The Blessing of a B Minus: Using Jewish Teachings to Raise Resilient Teenagers

by Wendy Mogel

Book, 2010



Call number

653 MOG


New York : Scribner, c2010.


New York Times bestselling author, internationally known clinical psychologist, and lecturer Wendy Mogel returns with a revelatory new book on parenting teenagers. Mogel's sage advice on parenting young children has struck a chord with thousands of readers and made her one of today's most trusted parenting authorities. Now, in a long-awaited follow-up, Mogel addresses the question she hears most frequently: what to do when those children become teenagers, their sense of independence and entitlement grows, the pressure to compete and succeed skyrockets, and communication becomes fraught with obstacles. With warmth, wit, and her signature combination of Jewish teachings and psychological research, Mogel helps parents ably navigate the often rough journey through the teenage years and guide children to become confident, resilient young adults. By viewing the frustrating and worrisome elements of adolescence as ?blessings,? Mogel reveals that they are, in fact, necessary steps in psychological growth and character development to be met with faith, detachment, and a sense of humor rather than over-involvement and anxiety. Mogel gives parents the tools to do so and offers reassuring spiritual and ethical advice on why influence is more effective than control, teenage narcissism, living graciously with rudeness, the value of ordinary work, why risk is essential preparation for the post?high school years, when to step in and when to step back, and a sanctified approach to sex and substances. An important and inspiring book that will fortify parents through the teenage years, The Blessing of a B Minus is itself a blessing.… (more)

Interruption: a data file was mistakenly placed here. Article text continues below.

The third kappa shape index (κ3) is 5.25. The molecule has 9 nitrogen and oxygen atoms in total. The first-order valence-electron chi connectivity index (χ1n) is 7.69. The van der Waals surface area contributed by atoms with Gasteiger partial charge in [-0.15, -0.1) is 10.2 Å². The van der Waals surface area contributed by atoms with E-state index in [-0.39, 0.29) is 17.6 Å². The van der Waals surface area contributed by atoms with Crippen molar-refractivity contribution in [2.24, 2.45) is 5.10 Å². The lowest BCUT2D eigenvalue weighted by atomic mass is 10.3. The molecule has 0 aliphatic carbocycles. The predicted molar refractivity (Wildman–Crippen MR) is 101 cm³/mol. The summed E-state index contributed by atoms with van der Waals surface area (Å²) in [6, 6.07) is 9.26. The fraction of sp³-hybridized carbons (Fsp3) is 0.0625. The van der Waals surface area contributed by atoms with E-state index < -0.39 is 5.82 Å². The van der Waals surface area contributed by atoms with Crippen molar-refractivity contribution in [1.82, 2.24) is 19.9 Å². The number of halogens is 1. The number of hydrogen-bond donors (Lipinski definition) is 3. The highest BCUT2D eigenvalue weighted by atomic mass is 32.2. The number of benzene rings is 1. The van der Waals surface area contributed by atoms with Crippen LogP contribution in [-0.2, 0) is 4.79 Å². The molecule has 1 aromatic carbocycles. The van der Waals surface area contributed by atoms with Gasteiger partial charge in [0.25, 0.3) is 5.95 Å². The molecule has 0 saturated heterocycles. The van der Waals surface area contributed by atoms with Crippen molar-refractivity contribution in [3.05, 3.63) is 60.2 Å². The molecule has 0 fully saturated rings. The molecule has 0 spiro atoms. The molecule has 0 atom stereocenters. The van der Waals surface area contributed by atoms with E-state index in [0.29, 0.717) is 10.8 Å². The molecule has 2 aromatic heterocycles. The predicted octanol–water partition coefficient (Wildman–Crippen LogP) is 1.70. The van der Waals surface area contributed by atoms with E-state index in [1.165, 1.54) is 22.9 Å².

User reviews

LibraryThing member bostonian71
I am really, really glad I don't have a teenager. But if I did, I'd want this book by my side. Mogel does a good job outlining strategies on how to provide both independence and limits to teens who crave the former and need the latter (but would die of shame before admitting it). I particularly
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appreciate that she approaches these issues through a Jewish lens, though I feel like she did more of that in her previous book, "The Blessing of a Skinned Knee". I also feel that parents should be empowered to intervene in cases of emotional emergency (such as bullying) and not just physical ones -- maybe she could include that in an updated edition. Even with these quibbles this is still a lifeline for parents of teenagers, whether Jewish or otherwise.
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